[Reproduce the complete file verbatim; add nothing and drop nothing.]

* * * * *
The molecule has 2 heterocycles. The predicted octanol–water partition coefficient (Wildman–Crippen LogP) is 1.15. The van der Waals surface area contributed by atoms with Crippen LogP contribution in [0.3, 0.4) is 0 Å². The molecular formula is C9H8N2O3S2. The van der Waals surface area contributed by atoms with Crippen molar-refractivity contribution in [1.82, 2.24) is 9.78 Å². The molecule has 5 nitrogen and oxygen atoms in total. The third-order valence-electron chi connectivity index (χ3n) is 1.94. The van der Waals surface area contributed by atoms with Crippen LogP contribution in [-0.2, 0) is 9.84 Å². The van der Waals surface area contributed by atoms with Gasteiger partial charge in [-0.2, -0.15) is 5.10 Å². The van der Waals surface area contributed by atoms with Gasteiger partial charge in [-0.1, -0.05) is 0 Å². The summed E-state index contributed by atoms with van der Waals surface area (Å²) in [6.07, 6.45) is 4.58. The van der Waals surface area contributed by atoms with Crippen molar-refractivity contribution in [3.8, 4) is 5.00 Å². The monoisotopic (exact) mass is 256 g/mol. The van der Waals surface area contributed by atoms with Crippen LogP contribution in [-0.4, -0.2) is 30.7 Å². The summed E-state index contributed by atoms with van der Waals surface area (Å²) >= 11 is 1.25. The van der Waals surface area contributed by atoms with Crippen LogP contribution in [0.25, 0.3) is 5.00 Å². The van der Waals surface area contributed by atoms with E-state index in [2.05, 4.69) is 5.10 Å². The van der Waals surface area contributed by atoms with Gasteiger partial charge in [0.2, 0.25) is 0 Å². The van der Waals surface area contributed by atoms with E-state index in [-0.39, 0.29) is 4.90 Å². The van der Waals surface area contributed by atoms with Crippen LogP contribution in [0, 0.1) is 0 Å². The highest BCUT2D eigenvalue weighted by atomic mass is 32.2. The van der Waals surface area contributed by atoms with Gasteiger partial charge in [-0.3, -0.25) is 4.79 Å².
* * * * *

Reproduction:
The molecule has 2 heterocycles. The predicted octanol–water partition coefficient (Wildman–Crippen LogP) is 1.15. The van der Waals surface area contributed by atoms with Crippen LogP contribution in [0.3, 0.4) is 0 Å². The molecular formula is C9H8N2O3S2. The van der Waals surface area contributed by atoms with Crippen molar-refractivity contribution in [1.82, 2.24) is 9.78 Å². The molecule has 5 nitrogen and oxygen atoms in total. The third-order valence-electron chi connectivity index (χ3n) is 1.94. The van der Waals surface area contributed by atoms with Crippen LogP contribution in [-0.2, 0) is 9.84 Å². The van der Waals surface area contributed by atoms with Gasteiger partial charge in [-0.2, -0.15) is 5.10 Å². The van der Waals surface area contributed by atoms with Gasteiger partial charge in [-0.1, -0.05) is 0 Å². The summed E-state index contributed by atoms with van der Waals surface area (Å²) in [6.07, 6.45) is 4.58. The van der Waals surface area contributed by atoms with Crippen molar-refractivity contribution in [3.8, 4) is 5.00 Å². The monoisotopic (exact) mass is 256 g/mol. The van der Waals surface area contributed by atoms with Crippen LogP contribution in [-0.4, -0.2) is 30.7 Å². The summed E-state index contributed by atoms with van der Waals surface area (Å²) >= 11 is 1.25. The van der Waals surface area contributed by atoms with Crippen LogP contribution in [0.25, 0.3) is 5.00 Å². The van der Waals surface area contributed by atoms with E-state index in [2.05, 4.69) is 5.10 Å². The van der Waals surface area contributed by atoms with Gasteiger partial charge in [0.2, 0.25) is 0 Å². The van der Waals surface area contributed by atoms with E-state index in [-0.39, 0.29) is 4.90 Å². The van der Waals surface area contributed by atoms with Crippen LogP contribution in [0, 0.1) is 0 Å². The highest BCUT2D eigenvalue weighted by atomic mass is 32.2. The van der Waals surface area contributed by atoms with Gasteiger partial charge in [-0.3, -0.25) is 4.79 Å².